WASHINGTON, D.C. — The “Bird Man” celebration returned to D.C. as Evgeny Kuznetsov netted his first goal of the 2021-22 campaign in the Washington Capitals’ win over the Colorado Avalanche on Tuesday. In the same way the famous celebration returned with a vengeance, so has he.
Talking to Kuznetsov, he’s still his fun-loving self, jokes at the ready and a grin on his face. However, there’s something different about Kuznetsov the player this season; there’s more focus, more drive and an extra step in his game, all of which have been evident since the start of camp as he tries to put a tough 2020-21 behind him.
“It was one of the years you want to forget, but at the same time, you want to remember,” Kuznetsov said at the start of training camp. “It is like when you lose the game in the playoffs or any Game 7, you sit in the locker room and feel that pain. And next year, you don’t want to feel that pain again, so you can use that as motivation, you can use that as a target, as a goal. For me, that wasn’t nice.
“When everything good in your life, you are not moving. you are not growing, you are not getting better,” Kuznetsov added. “It is fun to see everything and I hope in 10 years when I enjoy my life, I will enjoy this time and remember it.”
The 29-year-old is an All-Star caliber player; before last year, he had at least 50 points in five straight seasons, including three 70-plus point performances. Over the last couple of seasons years, though, things started to unravel for the start. A positive cocaine test prior to the 2019-20 campaign saw Kuznetsov suspended for three games and banned from international competition for four years.
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Then in 2020-21, things took a turn for the worse for Kuznetsov. He had just nine goals and a career-low 29 points through 41 games in a shortened season that saw him test positive for COVID-19 twice and end up scratched due to disciplinary reasons. That poor play resulted in trade rumors surrounding Kuznetsov over the summer, but general manager Brian MacLellan shut down any speculation after the 2021 NHL Draft.
However, there would be high aspirations and expectations for Kuznetsov returning to D.C. His main goal was to “get the smile back” in his game.
“Just remember it is a business, right? It is not whatever guy wants to do or people or fans, it’s a business and we have to adjust to that. I am happy that I am here and I’m mentally here,” Kuznetsov said. “That is what is more important to me. It’s not just that I’m here to get paid or I’m to play hockey and go home and enjoy my life. For me, it was very important to mentally be here.”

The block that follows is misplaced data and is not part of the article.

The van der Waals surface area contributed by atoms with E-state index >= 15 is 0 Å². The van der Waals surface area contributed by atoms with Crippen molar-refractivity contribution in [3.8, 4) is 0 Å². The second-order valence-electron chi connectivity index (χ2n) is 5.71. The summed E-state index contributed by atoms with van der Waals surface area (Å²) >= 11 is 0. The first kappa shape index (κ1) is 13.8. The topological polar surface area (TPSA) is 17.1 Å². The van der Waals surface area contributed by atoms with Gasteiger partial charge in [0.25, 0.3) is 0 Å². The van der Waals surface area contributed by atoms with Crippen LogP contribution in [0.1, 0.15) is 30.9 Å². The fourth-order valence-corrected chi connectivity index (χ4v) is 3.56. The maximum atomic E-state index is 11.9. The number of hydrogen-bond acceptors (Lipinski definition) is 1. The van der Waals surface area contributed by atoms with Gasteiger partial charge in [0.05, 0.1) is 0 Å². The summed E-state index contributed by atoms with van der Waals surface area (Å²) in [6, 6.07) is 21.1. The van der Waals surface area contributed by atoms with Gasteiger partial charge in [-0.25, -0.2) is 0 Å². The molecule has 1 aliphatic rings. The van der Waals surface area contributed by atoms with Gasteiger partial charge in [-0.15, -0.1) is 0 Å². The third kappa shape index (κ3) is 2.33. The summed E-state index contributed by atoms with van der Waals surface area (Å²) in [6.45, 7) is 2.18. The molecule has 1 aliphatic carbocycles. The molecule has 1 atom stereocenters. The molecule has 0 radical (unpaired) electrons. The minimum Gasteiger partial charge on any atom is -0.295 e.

Since then, he hasn’t disappointed. The Russian is moving the puck with confidence, making crafty plays and showcasing his speed, creativity, hockey IQ and playmaking ability on the top line with Alex Ovechkin and Tom Wilson. Through four preseason games, he recorded a goal and five points. That offense carried over into the regular campaign; he opened the year with three assists in the Capitals’ 5-1 victory over New York, and then added two goals and an assist in Washington’s 6-3 win over Colorado.
He has six points in his first three games, tied for the team lead with captain Alex Ovechkin (4G, 2A). And while Kuznetsov said it’s rewarding to find the scoresheet, that’s not his focus for this season.
“It’s just three games, right? Of course, I’m happy the way we play, I’m happy with the personal performance, but at the end of the day, it’s still two points,” Kuznetsov said. “It doesn’t matter how many points I’m gonna get if we’re not going to make the playoff and not going to be successful there. So that’s why it’s very important to have a great team game.”
That point production, though, will be vital for Washington, who is without top center Nicklas Backstrom as he rehabilitates a hip injury and remains on the LTIR.
So far, his standout performance has also rubbed off on his teammates, who have noticed a rejuvenated No. 92 that resembles the All-Star version of himself that led the Capitals to the Stanley Cup in 2018.
“He’s having fun, I think he’s enjoying the game,” Wilson said. “I think, you know, when I first met him and early on his career, it was just a joy to be at the rink and he was so fun to be around. I think you’re starting to see that again a little bit. You know, it is a job and day in and day out, 82 games, it can be a grind at times. It’s the best job in the world, I love it, but I think he’s just kind of rekindled that joy for the game.”
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Head coach Peter Laviolette agreed, saying that he’s seen a lot more from No. 92 to open the season and that the “honest” dynamic between the two has resulted in a positive relationship.
“There’s been ups and downs with Kuzy and I,” Laviolette noted. “He’ll tell you the same thing, but it’s always been honest and it’s always been direct. The way he’s playing right now is a credit to him, just him. He put in the time this summer, he was on the ice all the time, he came to camp in great shape and he started the season the right way.”
That transparency, trust and accountability have, in turn, made all the difference for Kuznetsov, who will look to continue living up to his full potential — something that the Capitals need to see this season, especially with Backstrom on the LTIR and the Stanley Cup window open for only so much longer.
“For me, it’s very important to have the puck and to play with the puck. If I don’t have the puck, I’m trying to go get that puck,” Kuznetsov said. “That confidence always goes from the coaches and teammates, right? And I feel like I have a great relationship with the coaches and teammates and that always gives you a lot of confidence when you can be creative… we build the trust between each other and that’s how individually we can grow up and we can play better.”